AirBnB – great worldwide and has all sorts of quirky and different apartments.  I’ve used them lots and can recommend.  (you’ll also get £20 off your booking if you go through this link!)

HomeAway – I find this is certainly better to use in the UK, but also good for other destinations.

Turning up and looking – great if you’re intending to have a long term trip.  I know many people who swear by just finding somewhere to stay when they get there.  We’ve not been brave enough to do that on our longer term trips though!


Things to remember about booking apartments are:

  1. How far are you from amenities and where you want to be?  If you’re in a city, can you walk or will you need to take public transport.  If the latter, is that expensive?  No point in getting a cheap apartment if you’ll then need to spend lots on getting out and about.
  2. Are there any further costs – especially important if you’re renting for a month or so.  Will you be charged for utilities?
  3. Does it have good reviews.  This is a growing area of business and as such lots of people are jumping in to renting out their apartments, sometimes not with the customer’s experience forefront in their minds.  Going to somewhere with good reviews will help finding the right place.



Hotels and Motels

Hotels with family suites or extra beds that can be added are also a great idea for a cheap family holiday.  Hotels aren’t always so great for longer term travelling, or long stays in one area, mostly because you’ll not get a kitchen and food preparation areas.  If you’re in a cheaper part of the world like Asia, this might be fine, but if you like to self cater to keep food costs lower then perhaps not so much.

After I’ve searched apartments I’ll always look at hotels.  Sometimes it’s a much better idea and much better cost wise, but not always.  If they are situated in the centre and we are in the thick of where we want to be then we’ll forego the most budget options for that!

cheap quirky motels in usaIf you’re travelling quickly, as we did on our Route 66 road trip then hotels and motels are far superior to apartments in my mind.  It just depends on what you’re wanting to get out of your trip.  You can also find really quirky motels such as this wigwam motel!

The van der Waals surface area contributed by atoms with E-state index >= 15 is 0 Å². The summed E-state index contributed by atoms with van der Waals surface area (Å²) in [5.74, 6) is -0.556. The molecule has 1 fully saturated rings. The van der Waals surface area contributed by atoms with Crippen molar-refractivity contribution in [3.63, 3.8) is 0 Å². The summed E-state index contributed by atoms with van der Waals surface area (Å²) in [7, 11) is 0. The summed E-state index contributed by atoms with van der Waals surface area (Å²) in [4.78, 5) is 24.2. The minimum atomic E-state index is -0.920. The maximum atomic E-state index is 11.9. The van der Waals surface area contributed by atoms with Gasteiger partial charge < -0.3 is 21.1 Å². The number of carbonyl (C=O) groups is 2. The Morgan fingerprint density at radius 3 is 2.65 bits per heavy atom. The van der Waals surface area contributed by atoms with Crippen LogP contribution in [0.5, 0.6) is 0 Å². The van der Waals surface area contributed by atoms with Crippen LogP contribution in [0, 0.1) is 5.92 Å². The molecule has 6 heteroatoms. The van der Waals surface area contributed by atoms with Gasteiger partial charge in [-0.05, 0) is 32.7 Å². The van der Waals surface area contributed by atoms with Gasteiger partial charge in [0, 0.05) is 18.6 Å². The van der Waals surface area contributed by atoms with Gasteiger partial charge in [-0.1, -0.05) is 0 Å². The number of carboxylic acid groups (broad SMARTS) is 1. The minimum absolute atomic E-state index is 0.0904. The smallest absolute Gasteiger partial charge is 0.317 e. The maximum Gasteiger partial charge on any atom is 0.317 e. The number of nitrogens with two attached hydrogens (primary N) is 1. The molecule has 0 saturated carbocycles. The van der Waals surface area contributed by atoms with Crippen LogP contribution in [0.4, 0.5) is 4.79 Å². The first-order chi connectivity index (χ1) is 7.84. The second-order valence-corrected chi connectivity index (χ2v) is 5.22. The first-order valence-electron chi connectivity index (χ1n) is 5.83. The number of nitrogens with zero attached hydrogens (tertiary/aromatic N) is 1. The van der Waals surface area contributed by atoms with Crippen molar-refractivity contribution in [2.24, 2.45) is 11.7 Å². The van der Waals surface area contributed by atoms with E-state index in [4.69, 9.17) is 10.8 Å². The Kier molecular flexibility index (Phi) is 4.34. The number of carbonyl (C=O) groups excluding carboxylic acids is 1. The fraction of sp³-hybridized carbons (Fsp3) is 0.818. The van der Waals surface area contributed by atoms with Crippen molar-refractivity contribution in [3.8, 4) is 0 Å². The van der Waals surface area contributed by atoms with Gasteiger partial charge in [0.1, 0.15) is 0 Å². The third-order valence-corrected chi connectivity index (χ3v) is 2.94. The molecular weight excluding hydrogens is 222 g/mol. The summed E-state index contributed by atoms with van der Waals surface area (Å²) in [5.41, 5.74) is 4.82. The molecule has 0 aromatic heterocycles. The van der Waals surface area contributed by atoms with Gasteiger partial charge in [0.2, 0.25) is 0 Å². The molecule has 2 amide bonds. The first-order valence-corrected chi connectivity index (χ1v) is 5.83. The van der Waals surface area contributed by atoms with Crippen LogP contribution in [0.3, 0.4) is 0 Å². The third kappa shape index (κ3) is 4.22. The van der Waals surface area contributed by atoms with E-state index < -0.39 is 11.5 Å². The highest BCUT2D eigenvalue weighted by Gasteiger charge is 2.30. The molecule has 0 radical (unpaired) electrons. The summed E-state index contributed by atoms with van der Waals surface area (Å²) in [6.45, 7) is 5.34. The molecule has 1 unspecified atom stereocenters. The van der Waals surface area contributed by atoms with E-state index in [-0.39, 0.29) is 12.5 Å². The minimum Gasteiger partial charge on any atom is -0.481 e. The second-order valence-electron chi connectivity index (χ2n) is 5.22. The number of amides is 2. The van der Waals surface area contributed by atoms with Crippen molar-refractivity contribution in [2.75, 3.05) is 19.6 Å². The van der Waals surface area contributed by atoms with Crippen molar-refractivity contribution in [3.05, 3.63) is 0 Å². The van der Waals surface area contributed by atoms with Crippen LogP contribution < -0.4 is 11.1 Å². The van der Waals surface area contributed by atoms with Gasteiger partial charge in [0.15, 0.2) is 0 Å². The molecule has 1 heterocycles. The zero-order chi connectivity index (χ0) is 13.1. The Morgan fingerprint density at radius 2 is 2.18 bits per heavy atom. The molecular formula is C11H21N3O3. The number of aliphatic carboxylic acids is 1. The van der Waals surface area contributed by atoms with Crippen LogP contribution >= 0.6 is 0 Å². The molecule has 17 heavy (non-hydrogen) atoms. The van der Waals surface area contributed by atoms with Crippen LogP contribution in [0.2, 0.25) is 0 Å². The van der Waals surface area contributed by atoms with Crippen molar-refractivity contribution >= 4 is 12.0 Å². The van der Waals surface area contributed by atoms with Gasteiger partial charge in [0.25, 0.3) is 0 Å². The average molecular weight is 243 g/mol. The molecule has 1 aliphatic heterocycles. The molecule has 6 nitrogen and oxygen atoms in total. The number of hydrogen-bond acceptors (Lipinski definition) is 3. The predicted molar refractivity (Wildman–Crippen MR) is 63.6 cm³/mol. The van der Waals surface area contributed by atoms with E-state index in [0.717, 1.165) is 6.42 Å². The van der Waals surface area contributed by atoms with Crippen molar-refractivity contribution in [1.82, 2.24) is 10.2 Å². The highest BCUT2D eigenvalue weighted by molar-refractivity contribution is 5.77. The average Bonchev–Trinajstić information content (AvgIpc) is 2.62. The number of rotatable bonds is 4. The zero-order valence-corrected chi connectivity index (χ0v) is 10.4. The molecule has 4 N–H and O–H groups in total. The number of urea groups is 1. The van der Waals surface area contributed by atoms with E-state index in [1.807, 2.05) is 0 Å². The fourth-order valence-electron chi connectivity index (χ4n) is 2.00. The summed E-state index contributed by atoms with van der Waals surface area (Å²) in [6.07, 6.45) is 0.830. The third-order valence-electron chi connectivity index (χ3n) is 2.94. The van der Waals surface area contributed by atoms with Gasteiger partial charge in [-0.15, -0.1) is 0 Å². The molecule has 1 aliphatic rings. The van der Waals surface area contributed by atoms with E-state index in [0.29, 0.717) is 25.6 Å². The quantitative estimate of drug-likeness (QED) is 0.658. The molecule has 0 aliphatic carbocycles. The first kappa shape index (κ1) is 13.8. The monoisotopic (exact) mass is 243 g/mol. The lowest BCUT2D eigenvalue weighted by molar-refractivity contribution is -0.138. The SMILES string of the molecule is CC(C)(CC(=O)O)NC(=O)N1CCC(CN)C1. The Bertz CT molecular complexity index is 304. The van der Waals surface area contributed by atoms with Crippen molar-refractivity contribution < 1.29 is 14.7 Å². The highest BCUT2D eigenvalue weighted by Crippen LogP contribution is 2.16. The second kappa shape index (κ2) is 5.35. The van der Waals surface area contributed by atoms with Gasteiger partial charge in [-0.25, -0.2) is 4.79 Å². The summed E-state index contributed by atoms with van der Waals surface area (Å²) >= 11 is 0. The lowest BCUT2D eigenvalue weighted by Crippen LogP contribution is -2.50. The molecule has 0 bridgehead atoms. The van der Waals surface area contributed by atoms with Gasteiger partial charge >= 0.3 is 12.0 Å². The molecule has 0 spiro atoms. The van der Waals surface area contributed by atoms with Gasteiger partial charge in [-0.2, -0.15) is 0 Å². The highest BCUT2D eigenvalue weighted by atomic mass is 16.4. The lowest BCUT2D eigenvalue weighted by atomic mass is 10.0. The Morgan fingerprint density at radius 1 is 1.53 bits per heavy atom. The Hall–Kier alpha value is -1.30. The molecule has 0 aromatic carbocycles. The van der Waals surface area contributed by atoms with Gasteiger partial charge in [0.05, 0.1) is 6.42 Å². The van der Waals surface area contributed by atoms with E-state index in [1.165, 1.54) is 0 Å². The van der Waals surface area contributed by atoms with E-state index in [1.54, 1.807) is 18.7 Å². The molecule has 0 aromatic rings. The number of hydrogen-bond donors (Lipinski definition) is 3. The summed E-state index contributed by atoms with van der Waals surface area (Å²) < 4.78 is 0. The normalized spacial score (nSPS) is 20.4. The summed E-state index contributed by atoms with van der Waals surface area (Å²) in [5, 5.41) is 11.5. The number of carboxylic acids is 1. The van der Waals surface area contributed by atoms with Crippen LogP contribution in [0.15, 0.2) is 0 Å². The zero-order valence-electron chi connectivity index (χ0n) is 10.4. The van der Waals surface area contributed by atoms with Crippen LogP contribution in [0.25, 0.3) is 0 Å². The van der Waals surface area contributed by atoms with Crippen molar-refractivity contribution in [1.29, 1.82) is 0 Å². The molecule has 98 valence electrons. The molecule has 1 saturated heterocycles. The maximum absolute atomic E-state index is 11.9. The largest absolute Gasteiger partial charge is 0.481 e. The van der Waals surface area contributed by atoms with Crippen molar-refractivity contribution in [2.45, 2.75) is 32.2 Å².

When searching for hotels I recommend checking out the reviews and see if you can find any from families to gauge whether the hotel is family friendly or not.  Then check out the sleeping situation – will it work for your family?

I always use HotelsCombined which searches all of the big booking sites to get the best family rooms at the best prices.



I don’t always find that hostels provide good value accommodation for families, mostly because they charge per person and that can add up substantially, but they are definitely worth checking out as an option especially if they might be in an area that is good for you.

You do get family friendly hostels though and sometimes they have entire rooms that you could book out with 4 or maybe even 6 beds.  If you’re a large family then this could be a great option.

Bear in mind the location of the hostels – are they close to party areas or nightclubs (believe me, one time we stayed in a hostel in Edinburgh and I wish I’d thought to check this one out!) and do they have a party reputation in general.

HostelWorld is the place to find out what hostels for families are available in your destination.



Camper Van / RV travel

Our 2013 gap year adventure consisted of us travelling around Europe in a camper van.  We loved it and it’s a great idea for keeping costs down for longer term travel.